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Archive 2012 · Which 70-300 to get my Mom for birds, etc.
  
 
Kisutch
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p.1 #1 · p.1 #1 · Which 70-300 to get my Mom for birds, etc.


I've been trying to get my Mom into photography for a while, gonna give it another shot. She just retired so I'm hoping I'll have better luck this time. I got her a Rebel T3i for cheap, now trying to pick out a lens she could use for taking pictures of birds. The key thing here is to find something that she's likely to take with her (not too bulky) and that has decent enough image quality that she won't be discouraged. I started with an EF 100-300/4-5.6 and it drove me nuts because it was really soft @ 300/5.6.

I'd like to find a zoom that reaches to 300mm, has IS, and is <$750. I briefly considered the 400/300/100-400 L's but I think they're too bulky and heavy.

I was thinking the 70-300 DO might be a good option... Any 3rd party offerings that might be worth looking at?

Thanks for any help.



Nov 24, 2012 at 09:19 PM
dwweiche
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p.1 #2 · p.1 #2 · Which 70-300 to get my Mom for birds, etc.


The non-L lens with IS is highly regarded and affordable.

EF 70mm-300mm f/4-5.6 IS USM

Can be had new for around $500.

The DO is way over your budget and not worth it unless ultimate portability is your only factor.



Nov 24, 2012 at 09:29 PM
Ian.Dobinson
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p.1 #3 · p.1 #3 · Which 70-300 to get my Mom for birds, etc.


I've had the non L 70-300 IS and yes it's a decent lens. AF is a bit iffy compared to other 'proper' USM lenses.
As said the DO is expensive for the convenience of the smaller lens.

Best 3rd party offering by far is the Tamron 70-300 VC .

Also don't discount the 70-200/4 + a 1.4TC but you do loose IS unless you want to push the budget a lot



Nov 24, 2012 at 09:45 PM
Cicopo
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p.1 #4 · p.1 #4 · Which 70-300 to get my Mom for birds, etc.


Considering that technique will hurt her results more than any softness from the better consumer grade lenses AND the fact that she's not really gung ho (from the sound of it) to start with why not consider one of the superzooms that provide a 1 lens solution for her outings. With a superzoom she can shoot just about anything that interests her. I have a Tamron 18-270 VC which does quite well IQ wise & I've read that the newer version is both sharper & has faster AF. Although I don't use mine for R/C I have tried it & it did fairly well on a 7D. I have also owned the 70-300 DO and as stated a bit too expensive for little if any difference from the 70-300 IS unless used by someone with great technique.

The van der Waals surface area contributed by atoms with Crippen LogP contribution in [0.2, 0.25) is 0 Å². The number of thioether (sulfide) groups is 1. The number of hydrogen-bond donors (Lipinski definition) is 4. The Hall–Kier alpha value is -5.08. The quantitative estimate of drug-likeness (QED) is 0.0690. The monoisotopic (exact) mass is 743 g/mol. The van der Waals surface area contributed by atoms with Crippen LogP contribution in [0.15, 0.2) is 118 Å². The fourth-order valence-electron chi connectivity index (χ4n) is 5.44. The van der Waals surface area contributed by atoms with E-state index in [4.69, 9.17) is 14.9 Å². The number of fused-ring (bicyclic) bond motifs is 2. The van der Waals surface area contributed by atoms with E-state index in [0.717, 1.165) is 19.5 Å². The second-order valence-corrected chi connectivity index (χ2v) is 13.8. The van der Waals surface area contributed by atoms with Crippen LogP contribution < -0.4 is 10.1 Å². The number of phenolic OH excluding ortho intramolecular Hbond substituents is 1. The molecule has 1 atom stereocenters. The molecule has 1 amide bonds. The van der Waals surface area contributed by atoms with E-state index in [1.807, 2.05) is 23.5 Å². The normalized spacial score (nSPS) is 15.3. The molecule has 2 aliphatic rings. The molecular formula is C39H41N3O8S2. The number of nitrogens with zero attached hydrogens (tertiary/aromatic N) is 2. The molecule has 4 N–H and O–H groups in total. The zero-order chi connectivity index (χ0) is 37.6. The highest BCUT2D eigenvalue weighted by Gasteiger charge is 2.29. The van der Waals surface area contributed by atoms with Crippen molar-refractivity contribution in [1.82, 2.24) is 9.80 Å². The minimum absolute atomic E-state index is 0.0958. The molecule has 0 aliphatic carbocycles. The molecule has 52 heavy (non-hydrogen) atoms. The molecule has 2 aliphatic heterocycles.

Nov 24, 2012 at 10:01 PM
EB-1
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p.1 #5 · p.1 #5 · Which 70-300 to get my Mom for birds, etc.


At that price, the Tamron 70-300 VC is a good choice.

EBH



Nov 24, 2012 at 10:10 PM
Ralph Conway
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p.1 #6 · p.1 #6 · Which 70-300 to get my Mom for birds, etc.


EB-1 is right. Tamrons 70-300 is not build like the L and not as fast in AF. But it offers great IQ and is a smart (and imo lightweight) lens. Give it a try at your dealer if there is one in your town.

Ralph



Nov 24, 2012 at 10:20 PM
skibum5
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p.1 #7 · p.1 #7 · Which 70-300 to get my Mom for birds, etc.


Kisutch wrote:
I've been trying to get my Mom into photography for a while, gonna give it another shot. She just retired so I'm hoping I'll have better luck this time. I got her a Rebel T3i for cheap, now trying to pick out a lens she could use for taking pictures of birds. The key thing here is to find something that she's likely to take with her (not too bulky) and that has decent enough image quality that she won't be discouraged. I started with an EF 100-300/4-5.6 and it drove me nuts because it was really soft @ 300/5.6.
...Show more

In that range of focal length and price I might look at the Tamron 70-300VC.

The DO is super small, but not sure where you get for under $750. Also it is surprisingly heavy for it's size and I believe it is heaver than the larger 70-300 IS and Tamron 70-300 VC. It is also not a sharp or fast as the 70-300L and yet, I think, costs more than even that one.


Edited on Nov 24, 2012 at 10:26 PM · View previous versions



Nov 24, 2012 at 10:24 PM
StarNut
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p.1 #8 · p.1 #8 · Which 70-300 to get my Mom for birds, etc.


Just a word of caution.

Taking pleasing photos of birds is hard. If the push is coming from you, not her, I question whether it makes sense at all to be doing this.

Do you have reason to think that she'll enjoy the process of bird photography, given its significant frustrations?

Just a thought....



Nov 24, 2012 at 10:25 PM
skibum5
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p.1 #9 · p.1 #9 · Which 70-300 to get my Mom for birds, etc.


StarNut wrote:
Just a word of caution.

Taking pleasing photos of birds is hard. If the push is coming from you, not her, I question whether it makes sense at all to be doing this.

Do you have reason to think that she'll enjoy the process of bird photography, given its significant frustrations?

Just a thought....


that is certainly a thought too



Nov 24, 2012 at 10:26 PM
galenapass
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p.1 #10 · p.1 #10 · Which 70-300 to get my Mom for birds, etc.


StarNut wrote:
Just a word of caution.

Taking pleasing photos of birds is hard. If the push is coming from you, not her, I question whether it makes sense at all to be doing this.

Do you have reason to think that she'll enjoy the process of bird photography, given its significant frustrations?

Just a thought....


This was my first thought as well. Bird/wildlife photography is not only difficult, it is one of the most expensive venues. I started with a 300mm, which was too short. Then went with a 300mm +1.4X - also too short to get nice photos. Next, jumped to a 500mm (and often 500mm + 1.4 or 2X). Now I finally was in a FL range that yielded good shots. However, I still sit in a blind, travel to distant countries, etc...all to get good bird shots.

Are you sure this makes any sense? How about macro photography that can be done in the comfort of your own home, requires one moderately priced lens and can quickly yield nice photos?



Nov 24, 2012 at 10:39 PM
 

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Kisutch